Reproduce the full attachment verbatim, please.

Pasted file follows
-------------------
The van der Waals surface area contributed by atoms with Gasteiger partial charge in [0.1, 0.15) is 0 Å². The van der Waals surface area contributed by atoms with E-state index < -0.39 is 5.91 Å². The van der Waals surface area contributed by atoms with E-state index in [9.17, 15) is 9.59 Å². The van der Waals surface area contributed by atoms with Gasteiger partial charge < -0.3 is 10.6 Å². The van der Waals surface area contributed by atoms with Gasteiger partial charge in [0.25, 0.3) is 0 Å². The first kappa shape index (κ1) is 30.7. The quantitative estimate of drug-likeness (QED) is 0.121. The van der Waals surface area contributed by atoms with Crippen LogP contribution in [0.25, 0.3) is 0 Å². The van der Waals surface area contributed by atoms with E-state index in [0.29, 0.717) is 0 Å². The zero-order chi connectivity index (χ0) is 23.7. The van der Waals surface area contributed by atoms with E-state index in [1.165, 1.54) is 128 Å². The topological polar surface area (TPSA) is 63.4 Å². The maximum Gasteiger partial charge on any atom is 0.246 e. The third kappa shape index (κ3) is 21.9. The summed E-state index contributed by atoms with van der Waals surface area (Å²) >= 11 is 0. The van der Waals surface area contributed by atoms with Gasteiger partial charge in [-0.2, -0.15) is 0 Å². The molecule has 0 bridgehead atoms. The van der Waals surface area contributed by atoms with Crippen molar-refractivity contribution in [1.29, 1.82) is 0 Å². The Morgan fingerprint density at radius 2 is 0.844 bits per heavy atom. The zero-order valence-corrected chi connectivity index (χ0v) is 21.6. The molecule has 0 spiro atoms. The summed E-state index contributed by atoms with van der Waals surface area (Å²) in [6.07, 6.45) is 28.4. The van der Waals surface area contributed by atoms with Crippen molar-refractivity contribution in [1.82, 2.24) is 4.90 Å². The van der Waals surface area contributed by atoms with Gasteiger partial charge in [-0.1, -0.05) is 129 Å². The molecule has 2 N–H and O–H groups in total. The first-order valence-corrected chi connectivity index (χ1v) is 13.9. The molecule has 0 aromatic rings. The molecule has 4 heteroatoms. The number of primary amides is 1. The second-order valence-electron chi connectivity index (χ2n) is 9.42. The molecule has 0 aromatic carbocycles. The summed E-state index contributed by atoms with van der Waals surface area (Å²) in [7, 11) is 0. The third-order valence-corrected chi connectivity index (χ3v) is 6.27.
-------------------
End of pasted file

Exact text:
The van der Waals surface area contributed by atoms with Gasteiger partial charge in [0.1, 0.15) is 0 Å². The van der Waals surface area contributed by atoms with E-state index < -0.39 is 5.91 Å². The van der Waals surface area contributed by atoms with E-state index in [9.17, 15) is 9.59 Å². The van der Waals surface area contributed by atoms with Gasteiger partial charge < -0.3 is 10.6 Å². The van der Waals surface area contributed by atoms with Gasteiger partial charge in [0.25, 0.3) is 0 Å². The first kappa shape index (κ1) is 30.7. The quantitative estimate of drug-likeness (QED) is 0.121. The van der Waals surface area contributed by atoms with Crippen LogP contribution in [0.25, 0.3) is 0 Å². The van der Waals surface area contributed by atoms with E-state index in [0.29, 0.717) is 0 Å². The zero-order chi connectivity index (χ0) is 23.7. The van der Waals surface area contributed by atoms with E-state index in [1.165, 1.54) is 128 Å². The topological polar surface area (TPSA) is 63.4 Å². The maximum Gasteiger partial charge on any atom is 0.246 e. The third kappa shape index (κ3) is 21.9. The summed E-state index contributed by atoms with van der Waals surface area (Å²) >= 11 is 0. The van der Waals surface area contributed by atoms with Gasteiger partial charge in [-0.2, -0.15) is 0 Å². The molecule has 0 bridgehead atoms. The van der Waals surface area contributed by atoms with Crippen molar-refractivity contribution in [1.29, 1.82) is 0 Å². The Morgan fingerprint density at radius 2 is 0.844 bits per heavy atom. The zero-order valence-corrected chi connectivity index (χ0v) is 21.6. The molecule has 0 spiro atoms. The summed E-state index contributed by atoms with van der Waals surface area (Å²) in [6.07, 6.45) is 28.4. The van der Waals surface area contributed by atoms with Crippen molar-refractivity contribution in [1.82, 2.24) is 4.90 Å². The van der Waals surface area contributed by atoms with Gasteiger partial charge in [-0.1, -0.05) is 129 Å². The molecule has 2 N–H and O–H groups in total. The first-order valence-corrected chi connectivity index (χ1v) is 13.9. The molecule has 0 aromatic rings. The molecule has 4 heteroatoms. The number of primary amides is 1. The second-order valence-electron chi connectivity index (χ2n) is 9.42. The molecule has 0 aromatic carbocycles. The summed E-state index contributed by atoms with van der Waals surface area (Å²) in [7, 11) is 0. The third-order valence-corrected chi connectivity index (χ3v) is 6.27.